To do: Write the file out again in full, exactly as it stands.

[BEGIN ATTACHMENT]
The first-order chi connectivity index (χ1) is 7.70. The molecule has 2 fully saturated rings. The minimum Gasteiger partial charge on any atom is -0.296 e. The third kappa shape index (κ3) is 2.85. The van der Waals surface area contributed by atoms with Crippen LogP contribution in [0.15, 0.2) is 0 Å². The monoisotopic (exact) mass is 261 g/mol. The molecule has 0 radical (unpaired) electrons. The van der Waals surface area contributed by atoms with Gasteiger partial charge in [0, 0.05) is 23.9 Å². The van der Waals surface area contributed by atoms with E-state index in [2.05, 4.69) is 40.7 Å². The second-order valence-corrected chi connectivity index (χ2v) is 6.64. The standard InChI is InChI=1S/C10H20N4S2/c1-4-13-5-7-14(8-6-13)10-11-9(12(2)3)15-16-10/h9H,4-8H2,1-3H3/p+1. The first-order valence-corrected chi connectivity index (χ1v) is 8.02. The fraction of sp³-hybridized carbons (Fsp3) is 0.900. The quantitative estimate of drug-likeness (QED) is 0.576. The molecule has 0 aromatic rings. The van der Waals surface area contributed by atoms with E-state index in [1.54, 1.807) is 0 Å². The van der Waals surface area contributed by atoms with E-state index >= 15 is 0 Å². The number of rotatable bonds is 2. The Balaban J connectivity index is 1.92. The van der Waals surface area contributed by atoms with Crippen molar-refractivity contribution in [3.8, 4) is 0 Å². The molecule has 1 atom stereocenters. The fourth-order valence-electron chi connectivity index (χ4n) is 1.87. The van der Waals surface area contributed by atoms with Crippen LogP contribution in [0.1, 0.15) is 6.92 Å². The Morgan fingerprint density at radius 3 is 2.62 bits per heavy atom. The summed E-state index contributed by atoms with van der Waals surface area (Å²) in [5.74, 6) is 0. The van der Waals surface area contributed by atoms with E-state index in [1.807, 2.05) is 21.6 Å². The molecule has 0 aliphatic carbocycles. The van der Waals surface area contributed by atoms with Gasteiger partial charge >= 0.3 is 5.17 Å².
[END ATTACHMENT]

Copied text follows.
The first-order chi connectivity index (χ1) is 7.70. The molecule has 2 fully saturated rings. The minimum Gasteiger partial charge on any atom is -0.296 e. The third kappa shape index (κ3) is 2.85. The van der Waals surface area contributed by atoms with Crippen LogP contribution in [0.15, 0.2) is 0 Å². The monoisotopic (exact) mass is 261 g/mol. The molecule has 0 radical (unpaired) electrons. The van der Waals surface area contributed by atoms with Gasteiger partial charge in [0, 0.05) is 23.9 Å². The van der Waals surface area contributed by atoms with E-state index in [2.05, 4.69) is 40.7 Å². The second-order valence-corrected chi connectivity index (χ2v) is 6.64. The standard InChI is InChI=1S/C10H20N4S2/c1-4-13-5-7-14(8-6-13)10-11-9(12(2)3)15-16-10/h9H,4-8H2,1-3H3/p+1. The first-order valence-corrected chi connectivity index (χ1v) is 8.02. The fraction of sp³-hybridized carbons (Fsp3) is 0.900. The quantitative estimate of drug-likeness (QED) is 0.576. The molecule has 0 aromatic rings. The van der Waals surface area contributed by atoms with E-state index in [1.54, 1.807) is 0 Å². The van der Waals surface area contributed by atoms with E-state index >= 15 is 0 Å². The number of rotatable bonds is 2. The Balaban J connectivity index is 1.92. The van der Waals surface area contributed by atoms with Crippen molar-refractivity contribution in [3.8, 4) is 0 Å². The molecule has 1 atom stereocenters. The fourth-order valence-electron chi connectivity index (χ4n) is 1.87. The van der Waals surface area contributed by atoms with Crippen LogP contribution in [0.1, 0.15) is 6.92 Å². The Morgan fingerprint density at radius 3 is 2.62 bits per heavy atom. The summed E-state index contributed by atoms with van der Waals surface area (Å²) in [5.74, 6) is 0. The van der Waals surface area contributed by atoms with E-state index in [1.807, 2.05) is 21.6 Å². The molecule has 0 aliphatic carbocycles. The van der Waals surface area contributed by atoms with Gasteiger partial charge >= 0.3 is 5.17 Å².